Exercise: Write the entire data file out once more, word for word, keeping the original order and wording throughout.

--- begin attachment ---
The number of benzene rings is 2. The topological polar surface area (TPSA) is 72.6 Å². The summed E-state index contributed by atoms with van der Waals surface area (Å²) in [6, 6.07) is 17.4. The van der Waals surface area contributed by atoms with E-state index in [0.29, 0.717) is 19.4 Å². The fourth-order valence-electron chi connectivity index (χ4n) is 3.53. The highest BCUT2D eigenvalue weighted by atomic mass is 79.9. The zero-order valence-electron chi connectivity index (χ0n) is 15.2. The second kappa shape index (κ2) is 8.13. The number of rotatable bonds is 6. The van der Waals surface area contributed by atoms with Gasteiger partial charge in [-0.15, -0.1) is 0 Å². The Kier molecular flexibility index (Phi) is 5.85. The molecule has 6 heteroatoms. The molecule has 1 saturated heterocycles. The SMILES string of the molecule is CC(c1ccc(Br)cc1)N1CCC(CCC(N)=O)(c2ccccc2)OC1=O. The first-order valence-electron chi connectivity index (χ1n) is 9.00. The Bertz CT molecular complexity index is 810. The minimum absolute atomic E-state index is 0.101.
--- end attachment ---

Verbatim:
The number of benzene rings is 2. The topological polar surface area (TPSA) is 72.6 Å². The summed E-state index contributed by atoms with van der Waals surface area (Å²) in [6, 6.07) is 17.4. The van der Waals surface area contributed by atoms with E-state index in [0.29, 0.717) is 19.4 Å². The fourth-order valence-electron chi connectivity index (χ4n) is 3.53. The highest BCUT2D eigenvalue weighted by atomic mass is 79.9. The zero-order valence-electron chi connectivity index (χ0n) is 15.2. The second kappa shape index (κ2) is 8.13. The number of rotatable bonds is 6. The van der Waals surface area contributed by atoms with Gasteiger partial charge in [-0.15, -0.1) is 0 Å². The Kier molecular flexibility index (Phi) is 5.85. The molecule has 6 heteroatoms. The molecule has 1 saturated heterocycles. The SMILES string of the molecule is CC(c1ccc(Br)cc1)N1CCC(CCC(N)=O)(c2ccccc2)OC1=O. The first-order valence-electron chi connectivity index (χ1n) is 9.00. The Bertz CT molecular complexity index is 810. The minimum absolute atomic E-state index is 0.101.